Leadership requires connected teams, not disparate ones

Successful leaders need a clear vision of how they want their team to run, along with the flexibility to make changes when personalities or situations demand them, writes Matthew Blagg, CEO, Criticaleye

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The recent exodus from Twitter’s board, coupled with news of more changes in its C-suite to come, raises some interesting questions about what makes a world-class, high-performing executive team. Were there fundamental problems among Jack Dorsey’s senior leadership team that couldn’t be rectified? Or could the team have worked through any issues in order to achieve alignment, break down any silos and ultimately build the trust needed to avoid such a drastic, mass departure of key individuals?

Whatever the reason, Twitter’s executive turnover demonstrates the challenges involved in building and maintaining an effective and cohesive leadership team. For European CEOs the difficulty is even more acute, potentially having to work with board members operating in various locales and different markets. How do you get the various parts of your leadership team moving as one and, in doing so, reap the benefits of that alignment when driving strategy and innovation, and during times of change?

There are a number of common traits and characteristics which we usually see in very successful, effective boards. Diversity is perhaps the most obvious

What’s very clear is that you can’t simply put together a group of highly motivated people with the right experience and expertise, and assume they will spontaneously work well together. The CEO has a key role to play in both selecting the best individuals for the top jobs and then ensuring they are working together towards a common goal, regardless of their divisional responsibilities or geographic location.

Telling traits
So, what makes a high-performing leadership team? There are a number of common traits and characteristics which we usually see in very successful, effective boards. Diversity is perhaps the most obvious. Leadership teams require a rich mix of people to perform at the highest level. Populate your C-suite with carbon copies and you will miss out on a broader range of opinion on strategy, innovation and greater diversity of thought. It is now commonly accepted, although not always the case in reality, that boards need a variety of individuals who are prepared to challenge ideas and strategies, as well as offering the flexibility needed to adapt to external change in the market. Not only this, but diversity at the top of the tree usually translates to greater variety throughout the business in general, so organisations reap the benefits of diversity at every level.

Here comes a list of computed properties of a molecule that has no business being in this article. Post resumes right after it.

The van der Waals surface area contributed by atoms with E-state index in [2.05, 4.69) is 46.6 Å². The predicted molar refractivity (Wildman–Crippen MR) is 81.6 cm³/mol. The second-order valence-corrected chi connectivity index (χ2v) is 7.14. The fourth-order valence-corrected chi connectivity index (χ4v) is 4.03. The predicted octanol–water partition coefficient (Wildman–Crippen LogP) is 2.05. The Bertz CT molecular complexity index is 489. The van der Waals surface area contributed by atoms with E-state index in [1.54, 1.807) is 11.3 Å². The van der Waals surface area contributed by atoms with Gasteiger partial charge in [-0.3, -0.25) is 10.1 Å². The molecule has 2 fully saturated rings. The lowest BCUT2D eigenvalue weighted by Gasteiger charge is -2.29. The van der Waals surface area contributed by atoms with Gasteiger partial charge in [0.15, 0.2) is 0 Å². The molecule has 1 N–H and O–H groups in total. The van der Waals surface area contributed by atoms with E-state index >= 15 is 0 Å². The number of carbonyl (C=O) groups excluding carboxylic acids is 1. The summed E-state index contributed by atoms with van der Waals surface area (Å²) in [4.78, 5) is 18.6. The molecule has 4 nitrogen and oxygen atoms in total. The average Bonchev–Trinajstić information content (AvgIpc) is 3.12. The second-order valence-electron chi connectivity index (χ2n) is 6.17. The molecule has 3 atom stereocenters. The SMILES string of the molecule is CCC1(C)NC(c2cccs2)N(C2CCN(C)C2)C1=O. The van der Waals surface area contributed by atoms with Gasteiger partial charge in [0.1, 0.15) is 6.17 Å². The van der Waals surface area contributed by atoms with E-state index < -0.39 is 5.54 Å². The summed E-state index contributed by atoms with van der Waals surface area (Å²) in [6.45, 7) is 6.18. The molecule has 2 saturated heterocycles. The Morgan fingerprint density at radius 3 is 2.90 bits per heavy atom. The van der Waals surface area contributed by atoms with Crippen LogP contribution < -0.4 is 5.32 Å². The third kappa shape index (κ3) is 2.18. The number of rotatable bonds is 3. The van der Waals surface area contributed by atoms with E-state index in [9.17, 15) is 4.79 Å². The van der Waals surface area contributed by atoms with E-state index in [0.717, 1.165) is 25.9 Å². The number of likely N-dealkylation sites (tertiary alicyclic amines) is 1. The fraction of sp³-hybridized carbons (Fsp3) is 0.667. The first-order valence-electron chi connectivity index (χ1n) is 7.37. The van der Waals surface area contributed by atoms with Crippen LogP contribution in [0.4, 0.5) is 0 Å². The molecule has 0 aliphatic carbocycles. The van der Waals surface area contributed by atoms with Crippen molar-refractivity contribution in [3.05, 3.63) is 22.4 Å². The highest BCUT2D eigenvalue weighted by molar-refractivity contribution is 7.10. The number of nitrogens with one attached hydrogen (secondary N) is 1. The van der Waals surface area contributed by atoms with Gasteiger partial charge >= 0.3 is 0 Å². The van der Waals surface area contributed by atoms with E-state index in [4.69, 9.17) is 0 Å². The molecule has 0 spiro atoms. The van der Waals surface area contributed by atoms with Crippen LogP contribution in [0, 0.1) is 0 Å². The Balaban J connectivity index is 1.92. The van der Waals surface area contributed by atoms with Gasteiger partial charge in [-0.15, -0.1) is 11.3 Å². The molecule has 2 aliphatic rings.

Another common trait we see in high-performing leadership teams is alignment. You may have a diverse and varied group of executives, but they must be focused on and aligned behind a common goal if the business is going to drive strategy. There is no place for silos in the C-suite, but too often we see behaviours on the board which seem to prioritise divisional or local responsibilities over the overarching aims and objectives of the business. Clearly, the CEO has a central role to play in building and maintaining the focus of the executive team on a common goal, no matter where they are based, their divisional objectives or their personal ambitions.

And finally, but perhaps most importantly, the relationships within the leadership team must be based on complete trust. Without this, most boards will struggle to achieve their full potential and drive the business forward. Establishing trust will encourage individuals to be more honest and open, as will adopting a flatter, more collaborative structure. Trust is an essential ingredient in creating and maintaining a leadership DNA which will form the basis of how well the business can perform. It also provides the right environment to build relationships, both within and outside the board.